26 Sep Amgen Announces Results from a Phase 3 Trinova-1 Study
Amgen announced results from a Phase 3 Trinova-1 study. These results showed a significant difference was observed in progression-free survival, there was a 34% reduction in the risk of disease progression or death. The average progression-free survival was 7.2 months for patients receiving the trebananib arm versus 5.4 months in those receiving the control arm. More information on overall survival is expected to be forthcoming in 2014. Although, early analysis does show an imbalance of deaths favoring the control arm, while the overall survival trend for those receiving trebananib is favorable. “The Trinova-1 study is the first of three Phase 3 trials designed to evaluate the safety and efficacy of trebananib in patients with ovarian cancer,” said Sean E. Harper, M.D., executive vice president of Research and Development at Amgen. “Angiopoietin inhibition has been a focus of research at Amgen and these results suggest that the novel biology of trebananib may offer a promising approach for patients with ovarian cancer.” The most common adverse events reported for those receiving trebananib was localized edema, nausea, and alopecia. There was a 20% discontinuation rate due to adverse events for those receiving the trebananib arm compared to 7% in the control arm.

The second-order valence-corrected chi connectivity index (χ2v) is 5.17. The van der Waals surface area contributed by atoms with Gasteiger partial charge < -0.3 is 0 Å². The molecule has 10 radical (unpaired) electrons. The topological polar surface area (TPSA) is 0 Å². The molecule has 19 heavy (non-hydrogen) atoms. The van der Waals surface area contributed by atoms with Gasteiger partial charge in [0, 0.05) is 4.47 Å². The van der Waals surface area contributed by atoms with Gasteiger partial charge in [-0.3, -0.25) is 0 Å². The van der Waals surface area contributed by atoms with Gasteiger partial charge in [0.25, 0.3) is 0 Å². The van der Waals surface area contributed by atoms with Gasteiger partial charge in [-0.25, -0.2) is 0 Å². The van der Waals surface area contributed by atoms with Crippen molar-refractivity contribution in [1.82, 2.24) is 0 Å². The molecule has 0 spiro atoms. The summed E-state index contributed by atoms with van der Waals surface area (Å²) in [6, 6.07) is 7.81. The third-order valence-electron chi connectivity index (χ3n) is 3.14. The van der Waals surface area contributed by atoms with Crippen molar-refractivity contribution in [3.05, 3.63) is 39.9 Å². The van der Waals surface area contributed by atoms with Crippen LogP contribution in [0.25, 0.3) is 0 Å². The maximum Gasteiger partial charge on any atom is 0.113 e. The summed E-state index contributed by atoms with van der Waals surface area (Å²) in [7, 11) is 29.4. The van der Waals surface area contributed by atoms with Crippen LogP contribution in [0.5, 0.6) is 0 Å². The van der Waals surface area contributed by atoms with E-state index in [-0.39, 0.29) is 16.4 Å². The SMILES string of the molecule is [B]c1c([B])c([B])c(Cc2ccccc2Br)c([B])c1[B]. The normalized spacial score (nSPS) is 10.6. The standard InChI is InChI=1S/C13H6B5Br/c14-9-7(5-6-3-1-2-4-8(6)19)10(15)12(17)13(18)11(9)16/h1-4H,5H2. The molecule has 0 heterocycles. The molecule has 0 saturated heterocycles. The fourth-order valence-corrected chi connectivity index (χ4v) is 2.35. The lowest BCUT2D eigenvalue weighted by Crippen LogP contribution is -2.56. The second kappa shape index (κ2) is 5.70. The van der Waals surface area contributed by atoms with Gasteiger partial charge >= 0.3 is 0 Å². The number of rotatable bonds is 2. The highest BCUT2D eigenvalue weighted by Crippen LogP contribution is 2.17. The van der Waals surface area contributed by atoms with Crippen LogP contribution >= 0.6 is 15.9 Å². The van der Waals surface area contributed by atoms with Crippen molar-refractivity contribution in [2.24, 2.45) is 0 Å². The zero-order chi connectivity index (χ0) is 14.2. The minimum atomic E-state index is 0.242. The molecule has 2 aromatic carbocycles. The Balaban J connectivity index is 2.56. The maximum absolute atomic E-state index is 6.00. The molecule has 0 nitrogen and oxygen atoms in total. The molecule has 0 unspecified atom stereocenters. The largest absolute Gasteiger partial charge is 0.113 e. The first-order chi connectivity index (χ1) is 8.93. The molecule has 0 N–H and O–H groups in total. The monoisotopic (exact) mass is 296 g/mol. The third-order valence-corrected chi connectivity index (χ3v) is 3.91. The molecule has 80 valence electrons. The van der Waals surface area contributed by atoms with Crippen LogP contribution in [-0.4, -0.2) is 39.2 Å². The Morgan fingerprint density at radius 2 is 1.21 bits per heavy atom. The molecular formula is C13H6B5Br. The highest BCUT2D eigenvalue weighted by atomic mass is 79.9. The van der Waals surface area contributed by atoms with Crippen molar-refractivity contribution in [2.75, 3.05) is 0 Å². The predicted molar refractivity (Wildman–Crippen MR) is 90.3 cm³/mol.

These results are promising since approximately 22,240 new cases of ovarian cancer will be diagnosed in the United States in 2013. More than 70% of women with ovarian cancer will present with advanced disease at diagnosis and up to 80% of them will experience disease recurrence and eventually die from their disease.
Currently, the Trinova-3 (GOG 3001) study is open at Froedtert and the Medical College. This study is evaluating trebananib or placebo in combination with paclitaxel and carboplatin in the first-line treatment of epithelial ovarian, primary peritoneal or fallopian tube cancer.